What is Miller Theorem : Derivation & Its Applications

The beginning of electrical impedance that connects the input & output ports of an amplifier includes a complexity within the analysis procedure. One method is used frequently to decrease the circuit complexity in some applications using Miller Theorem. This theorem is very helpful in designing equivalent circuits.

The theory of Miller’s is a significant tool, used commonly in the design & analysis of different types of amplifiers like voltage-shunt feedback. A network theorem is proved to be double to Miller’s theorem, so it is applicable in the design & analysis of amplifiers through current-series feedback. This article discusses an overview of the miller theorem and its working with example problems.

What is Miller Theorem?

Miller’s theorem states that; in an amplifier circuit if the impedance is connected in between the input & output nodes, including a reference node ‘N’, then connected impedance can be changed through two impedances. One impedance can be connected in between the input & reference node whereas another one is connected in between the o/p & the reference node.

Miller theorems explain significant circuit phenomena regarding impedance modifying which includes Miller effect, negative impedance, bootstrapping, virtual ground & assists in designing different circuits like negative impedance converters, feedback amplifiers, resistive & time-dependent converters. This theorem is very useful for the analysis of circuits particularly for feedback circuits & transistor-based amplifiers at maximum frequencies.

The main relationship between the Miller theorem & the Miller effect is; in the miller theorem, it is considered as a simplification of the effect & this effect may be considered from a special case of the miller theorem.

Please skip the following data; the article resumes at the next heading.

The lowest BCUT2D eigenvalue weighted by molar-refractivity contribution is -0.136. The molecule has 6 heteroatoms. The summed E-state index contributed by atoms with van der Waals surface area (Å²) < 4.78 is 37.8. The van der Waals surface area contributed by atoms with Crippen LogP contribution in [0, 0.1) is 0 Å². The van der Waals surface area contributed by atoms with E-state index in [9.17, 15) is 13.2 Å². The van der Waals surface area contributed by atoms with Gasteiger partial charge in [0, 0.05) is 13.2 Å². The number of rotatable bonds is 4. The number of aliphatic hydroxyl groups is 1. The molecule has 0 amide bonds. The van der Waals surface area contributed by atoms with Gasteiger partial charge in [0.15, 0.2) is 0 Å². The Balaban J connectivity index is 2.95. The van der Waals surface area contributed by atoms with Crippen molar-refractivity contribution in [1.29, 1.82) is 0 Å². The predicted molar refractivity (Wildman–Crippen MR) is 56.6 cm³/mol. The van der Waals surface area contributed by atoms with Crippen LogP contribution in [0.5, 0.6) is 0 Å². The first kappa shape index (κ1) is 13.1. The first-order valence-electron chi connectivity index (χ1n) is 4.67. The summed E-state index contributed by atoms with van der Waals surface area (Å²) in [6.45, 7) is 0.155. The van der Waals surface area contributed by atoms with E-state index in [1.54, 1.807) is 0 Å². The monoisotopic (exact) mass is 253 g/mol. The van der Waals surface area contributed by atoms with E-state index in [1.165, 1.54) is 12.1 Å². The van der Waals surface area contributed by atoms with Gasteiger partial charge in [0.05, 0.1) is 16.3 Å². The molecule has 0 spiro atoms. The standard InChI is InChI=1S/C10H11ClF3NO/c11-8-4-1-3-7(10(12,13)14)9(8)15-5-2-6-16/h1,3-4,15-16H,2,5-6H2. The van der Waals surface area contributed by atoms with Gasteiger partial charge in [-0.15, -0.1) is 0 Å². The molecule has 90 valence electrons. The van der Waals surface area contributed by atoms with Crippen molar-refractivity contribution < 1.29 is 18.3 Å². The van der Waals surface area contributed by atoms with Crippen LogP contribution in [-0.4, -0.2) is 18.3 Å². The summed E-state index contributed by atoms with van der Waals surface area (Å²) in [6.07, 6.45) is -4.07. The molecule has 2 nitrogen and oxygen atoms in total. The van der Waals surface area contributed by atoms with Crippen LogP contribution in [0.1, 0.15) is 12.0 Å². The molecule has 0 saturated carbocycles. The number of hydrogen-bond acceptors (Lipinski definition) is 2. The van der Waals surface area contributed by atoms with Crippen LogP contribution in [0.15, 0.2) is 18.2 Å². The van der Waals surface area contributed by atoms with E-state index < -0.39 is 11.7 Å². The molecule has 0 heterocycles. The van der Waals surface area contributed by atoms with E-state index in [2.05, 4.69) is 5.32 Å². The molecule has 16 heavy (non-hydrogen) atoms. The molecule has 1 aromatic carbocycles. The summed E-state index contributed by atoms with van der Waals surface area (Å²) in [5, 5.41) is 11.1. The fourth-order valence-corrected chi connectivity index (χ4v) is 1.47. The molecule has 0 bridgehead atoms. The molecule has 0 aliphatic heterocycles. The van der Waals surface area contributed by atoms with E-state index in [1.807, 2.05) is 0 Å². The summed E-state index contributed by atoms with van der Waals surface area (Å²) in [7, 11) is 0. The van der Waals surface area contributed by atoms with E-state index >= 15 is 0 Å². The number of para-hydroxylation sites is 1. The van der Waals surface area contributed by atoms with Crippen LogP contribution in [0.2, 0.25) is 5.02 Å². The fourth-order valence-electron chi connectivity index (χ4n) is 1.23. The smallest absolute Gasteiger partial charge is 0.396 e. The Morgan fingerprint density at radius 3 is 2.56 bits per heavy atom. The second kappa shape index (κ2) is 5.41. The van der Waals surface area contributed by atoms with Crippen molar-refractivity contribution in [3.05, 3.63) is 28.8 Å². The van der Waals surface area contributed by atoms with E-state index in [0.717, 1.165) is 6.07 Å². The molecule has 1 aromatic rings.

Miller Theorem Statement

Generally, miller’s theorem is mainly used to modify any circuit from one configuration to another. In any linear network which have a common terminal & two terminals whose voltage ratio, is given with respect to the common terminal is


V2 = A * V1

In any network, if we want to change the network into an equivalent circuit then the two terminals need to interconnect with the help of impedance (Z). So this equivalent circuit includes a similar linear network with two impedances where each impedance within a network terminal moves to the common terminal. So the values of these two impedances are

Z1 = Z/1-A

Z2 = AZ/A-1

Miller Theorem Derivation

We know that miller’s theorem is used to change one circuit configuration to other like the following.

Miller Theorem Circuit Configurations
Miller Theorem Circuit Configurations

In the following circuit, if the ‘Z’ impedance is connected in between two nodes like 1 & 2 then this node can be changed through two impedances like Z1 & Z2. Here the connection of two impedances can be done like this; impedance ‘Z1’ is connected in between the first node & ground terminal whereas impedance ‘Z2’ is connected in between the second node & ground terminal.

Miller’s theorem states that the effect of resistance Z on the input circuit is a ratio of the input voltage ‘V’ to the current ‘I’ which flows from the input to the output.

Millers Theorem Proof

According to miller’s theorem, the impedance effect ‘Z’ on the input circuit is a ratio of the input voltage & the current ‘I’ which supplies from the input to the output.

Theorem Proof
Theorem Proof

So, Z = V1/I

I = Vi-V0/Z

I = Vi (1-(V0/Vi)/Z)

I = Vi (1-Av/Z)

Z1 = Z/1-K

Z2 = V0/I

I = V0-Vi/Z

I = V0(1-Vi/V0)/Z)

I = V0(1-1/Av)/Z)

Z2 = Z/1-1/K

So, the above shown is miller’s theorem formula.

Miller’s Theorem Solved Problems

For given hie = 1kΩ & hfe = 50, .calculate net voltage gain for the following circuit.

Miller Theorem Example Circuit
Miller Theorem Example Circuit

Once the miller’s theorem is applied to resistance in between input & output in the above circuit

At i/p RM = 100k/(1-K) = RI

Output, RN=100k / (1-K-1) = 100k

Gain of internal voltage (K) = -hfeRL’/hie

K = – 50*Rc||(100k/1k) = – 50*4*100/104 = – 192

RI = 100k/(1+192) = 0.51kΩ

RI’ = RI||hie = 0.51k||1k = 0.51*1/1.51 = 0.337kΩ

Gain of net voltage = K.RI’/(RS+RI’) = – 192 x* 0.337/2k + 0.337k = -27.68.

Dual Miller’s Theorem